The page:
One of my greatest successes at my current job has been leading the installation and implementation of a new software program in the office. As office manager, I quickly learned the software program before it was installed, and then led a seminar to instruct all employees how to use it. Within five days, everyone felt comfortable and confident using it. My employers said this was the smoothest technological transition we have ever had at work. I know I can bring this technical knowledge and leadership ability to your office as well.
Why It Works: This answer is effective because the candidate describes, in full detail, a complex project that she successfully completed. She then concludes by returning the focus of the conversation back upon the hiring company as she “sells” the two skills she’s exemplified, technical knowledge and leadership ability, to the interviewer.
Last year, I made revisions to my school’s sixth-grade curriculum, particularly to the literacy curriculum. At the end of the year, we saw a 20% improvement in students’ literacy test scores. My ability to achieve success among students is part of why I love curriculum development.
Why It Works: This answer works well because it quantifies the candidate’s achievement with a percentage – employers are always interested in tangible statistics that illustrate improvements achieved after an initiative.
“What Was Your Biggest Failure at Work?”
When I first began my job over five years ago, I struggled to meet a deadline for a multi-part project. After that, I developed a new strategy for managing my time. After implementing this new strategy, I have been on time or ahead of time for every project, both individual and team projects. I think this ability to keep a group on task will make me a strong team leader in your office.
Why It Works: Here, the candidate takes a relatively common failure – the ability to meet deadlines—and explains how he changed his time management processes so that he never had problems with deadlines again. It’s a great example of a lesson learned.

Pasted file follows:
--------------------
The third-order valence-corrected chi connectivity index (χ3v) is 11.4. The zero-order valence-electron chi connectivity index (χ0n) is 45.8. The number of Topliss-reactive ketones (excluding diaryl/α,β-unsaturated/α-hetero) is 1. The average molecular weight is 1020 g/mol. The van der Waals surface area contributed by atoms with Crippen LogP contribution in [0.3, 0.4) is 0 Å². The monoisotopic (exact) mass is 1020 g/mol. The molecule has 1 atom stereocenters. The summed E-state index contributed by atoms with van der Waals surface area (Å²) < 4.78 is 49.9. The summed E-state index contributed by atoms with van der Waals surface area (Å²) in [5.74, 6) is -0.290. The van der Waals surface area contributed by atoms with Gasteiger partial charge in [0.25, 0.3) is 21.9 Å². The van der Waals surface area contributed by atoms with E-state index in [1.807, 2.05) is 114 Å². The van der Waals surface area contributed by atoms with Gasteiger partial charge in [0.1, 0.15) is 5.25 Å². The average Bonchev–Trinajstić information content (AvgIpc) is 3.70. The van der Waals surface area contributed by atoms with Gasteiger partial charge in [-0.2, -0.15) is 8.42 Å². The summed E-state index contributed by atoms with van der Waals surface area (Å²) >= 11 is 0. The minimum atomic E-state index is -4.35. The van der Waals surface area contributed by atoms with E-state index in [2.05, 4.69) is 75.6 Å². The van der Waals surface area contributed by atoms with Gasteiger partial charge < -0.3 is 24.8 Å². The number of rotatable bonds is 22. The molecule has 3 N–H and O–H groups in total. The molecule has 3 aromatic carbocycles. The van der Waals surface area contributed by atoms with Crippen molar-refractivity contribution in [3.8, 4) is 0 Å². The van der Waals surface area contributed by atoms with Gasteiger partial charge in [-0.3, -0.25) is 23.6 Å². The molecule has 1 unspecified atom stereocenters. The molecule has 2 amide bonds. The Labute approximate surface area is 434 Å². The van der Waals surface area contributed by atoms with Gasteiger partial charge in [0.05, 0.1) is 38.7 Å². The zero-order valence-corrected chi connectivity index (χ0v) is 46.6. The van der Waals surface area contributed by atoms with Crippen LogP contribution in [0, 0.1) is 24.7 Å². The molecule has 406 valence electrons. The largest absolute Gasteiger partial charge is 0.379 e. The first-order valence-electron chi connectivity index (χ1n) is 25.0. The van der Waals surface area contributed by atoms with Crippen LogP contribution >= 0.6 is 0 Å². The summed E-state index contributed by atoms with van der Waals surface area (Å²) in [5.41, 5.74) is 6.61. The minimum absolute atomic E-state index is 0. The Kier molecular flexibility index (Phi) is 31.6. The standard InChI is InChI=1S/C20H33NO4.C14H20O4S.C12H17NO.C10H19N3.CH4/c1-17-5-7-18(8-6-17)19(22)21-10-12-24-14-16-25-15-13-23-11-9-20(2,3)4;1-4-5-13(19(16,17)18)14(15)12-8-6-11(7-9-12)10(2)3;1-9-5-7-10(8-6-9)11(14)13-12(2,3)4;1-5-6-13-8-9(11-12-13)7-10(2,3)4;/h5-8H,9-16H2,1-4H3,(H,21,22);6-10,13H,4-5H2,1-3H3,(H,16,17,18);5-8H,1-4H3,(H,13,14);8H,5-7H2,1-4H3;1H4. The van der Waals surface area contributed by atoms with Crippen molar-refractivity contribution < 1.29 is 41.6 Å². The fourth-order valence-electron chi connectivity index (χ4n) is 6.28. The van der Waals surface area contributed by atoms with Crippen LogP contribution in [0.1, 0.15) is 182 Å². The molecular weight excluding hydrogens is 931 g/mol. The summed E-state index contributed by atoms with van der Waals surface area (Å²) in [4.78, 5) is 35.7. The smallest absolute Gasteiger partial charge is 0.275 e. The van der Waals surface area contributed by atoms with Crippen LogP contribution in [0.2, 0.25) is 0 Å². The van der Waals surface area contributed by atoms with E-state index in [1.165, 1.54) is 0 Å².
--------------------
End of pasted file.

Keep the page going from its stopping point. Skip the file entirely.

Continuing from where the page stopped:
A cash register once broke when I had a long line of customers ahead of me. I thought I was going to have a big problem on my hands. Instead, I kept my cool and reorganized the line of customers so they went to different employees, while I quickly fixed the register. My ability to think on my feet and not become overwhelmed by stress has helped me win multiple Employee of the Month awards.
Why It Works: This answer describes how the candidate was able to turn an initial failure into a success. It’s effective because it turns shifts the attention to the strengths she can bring to the employer.
Tips for Giving the Best Answer
Practice your responses. There is no better way to build confidence before an interview than in practicing responses to the most common interview questions. If possible, have a friend or family member role-play the part of your interviewer so that you can experience answering questions aloud and maintaining eye contact.
Emphasize your positive attributes. No matter whether you are describing your professional successes or your failures, pivot your answer to your positive skills and abilities and make sure to tie them to the qualifications listed in the job description.
What Not to Say
Don’t blame others. Try to keep it positive, and don't blame others for what went wrong. Deflecting blame on someone else isn't going to make the best impression. Employers don’t want to hear that someone else is to blame for your problems.
Don’t make excuses for what went wrong. Instead, share your solutions for preventing a fail the next time around. It will show that you’re proactive, flexible, and willing to move forward even when things aren’t going as planned.
Don’t provide too much information. If, for whatever reason, you were disciplined in your previous job, demoted, or fired, you don’t need to mention this to the interviewer unless they specifically asked why you were terminated. Should they ask, though, here’s how to answer interview questions about being fired.
Possible Follow-Up Questions
- Why are you the best person for this job? - Best Answers
- How are you different from your competition? - Best Answers
- Is there anything else we should know about you? - Best Answers
TELL A STORY: Describe an occasion of success or failure fully, explained what challenge was involved, how you responded, and the outcome of your actions.
DETAIL LESSONS LEARNED: Explain how and what a challenging situation or project taught you and how it has contributed to improving your work skills.
SHOWCASE YOUR SKILLSET: Use your response to reiterate the unique skills and experience that would make you a desirable candidate for the job.